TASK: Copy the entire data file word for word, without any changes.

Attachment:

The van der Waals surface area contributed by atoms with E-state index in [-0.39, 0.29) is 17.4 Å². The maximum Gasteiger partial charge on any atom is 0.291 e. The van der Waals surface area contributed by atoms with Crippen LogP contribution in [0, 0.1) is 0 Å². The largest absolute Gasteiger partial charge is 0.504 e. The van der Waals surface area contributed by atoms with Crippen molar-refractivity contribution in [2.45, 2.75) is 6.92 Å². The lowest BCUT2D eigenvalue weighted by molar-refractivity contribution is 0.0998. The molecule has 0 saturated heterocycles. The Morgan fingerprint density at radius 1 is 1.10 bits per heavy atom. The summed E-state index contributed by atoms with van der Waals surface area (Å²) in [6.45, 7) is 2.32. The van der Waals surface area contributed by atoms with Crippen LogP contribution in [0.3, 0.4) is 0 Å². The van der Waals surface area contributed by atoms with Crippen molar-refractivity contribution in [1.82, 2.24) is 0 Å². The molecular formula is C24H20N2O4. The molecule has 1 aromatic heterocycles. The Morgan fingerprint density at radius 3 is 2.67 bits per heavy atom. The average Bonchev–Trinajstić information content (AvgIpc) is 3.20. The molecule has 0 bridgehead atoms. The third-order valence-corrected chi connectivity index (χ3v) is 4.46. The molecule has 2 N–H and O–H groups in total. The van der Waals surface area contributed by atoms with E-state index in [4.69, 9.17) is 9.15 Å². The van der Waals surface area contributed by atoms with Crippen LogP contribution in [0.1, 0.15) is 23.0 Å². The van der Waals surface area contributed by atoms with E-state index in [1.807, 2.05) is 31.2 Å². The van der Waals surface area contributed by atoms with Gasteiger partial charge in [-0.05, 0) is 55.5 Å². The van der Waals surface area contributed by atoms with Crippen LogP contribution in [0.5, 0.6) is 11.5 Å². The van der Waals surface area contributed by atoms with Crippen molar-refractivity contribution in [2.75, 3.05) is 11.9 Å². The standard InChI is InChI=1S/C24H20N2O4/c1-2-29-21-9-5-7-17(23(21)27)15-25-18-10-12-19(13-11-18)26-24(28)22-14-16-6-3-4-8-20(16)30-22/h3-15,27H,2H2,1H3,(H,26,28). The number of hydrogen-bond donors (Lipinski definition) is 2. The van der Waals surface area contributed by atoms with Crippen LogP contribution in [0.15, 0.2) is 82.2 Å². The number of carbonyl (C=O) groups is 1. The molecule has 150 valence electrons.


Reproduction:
The van der Waals surface area contributed by atoms with E-state index in [-0.39, 0.29) is 17.4 Å². The maximum Gasteiger partial charge on any atom is 0.291 e. The van der Waals surface area contributed by atoms with Crippen LogP contribution in [0, 0.1) is 0 Å². The largest absolute Gasteiger partial charge is 0.504 e. The van der Waals surface area contributed by atoms with Crippen molar-refractivity contribution in [2.45, 2.75) is 6.92 Å². The lowest BCUT2D eigenvalue weighted by molar-refractivity contribution is 0.0998. The molecule has 0 saturated heterocycles. The Morgan fingerprint density at radius 1 is 1.10 bits per heavy atom. The summed E-state index contributed by atoms with van der Waals surface area (Å²) in [6.45, 7) is 2.32. The van der Waals surface area contributed by atoms with Crippen LogP contribution in [0.3, 0.4) is 0 Å². The van der Waals surface area contributed by atoms with Crippen molar-refractivity contribution in [1.82, 2.24) is 0 Å². The molecular formula is C24H20N2O4. The molecule has 1 aromatic heterocycles. The Morgan fingerprint density at radius 3 is 2.67 bits per heavy atom. The average Bonchev–Trinajstić information content (AvgIpc) is 3.20. The molecule has 0 bridgehead atoms. The third-order valence-corrected chi connectivity index (χ3v) is 4.46. The molecule has 2 N–H and O–H groups in total. The van der Waals surface area contributed by atoms with E-state index in [4.69, 9.17) is 9.15 Å². The van der Waals surface area contributed by atoms with Crippen LogP contribution in [0.1, 0.15) is 23.0 Å². The van der Waals surface area contributed by atoms with E-state index in [1.807, 2.05) is 31.2 Å². The van der Waals surface area contributed by atoms with Gasteiger partial charge in [-0.05, 0) is 55.5 Å². The van der Waals surface area contributed by atoms with Crippen LogP contribution in [0.5, 0.6) is 11.5 Å². The van der Waals surface area contributed by atoms with Crippen molar-refractivity contribution in [2.75, 3.05) is 11.9 Å². The standard InChI is InChI=1S/C24H20N2O4/c1-2-29-21-9-5-7-17(23(21)27)15-25-18-10-12-19(13-11-18)26-24(28)22-14-16-6-3-4-8-20(16)30-22/h3-15,27H,2H2,1H3,(H,26,28). The number of hydrogen-bond donors (Lipinski definition) is 2. The van der Waals surface area contributed by atoms with Crippen LogP contribution in [0.15, 0.2) is 82.2 Å². The number of carbonyl (C=O) groups is 1. The molecule has 150 valence electrons.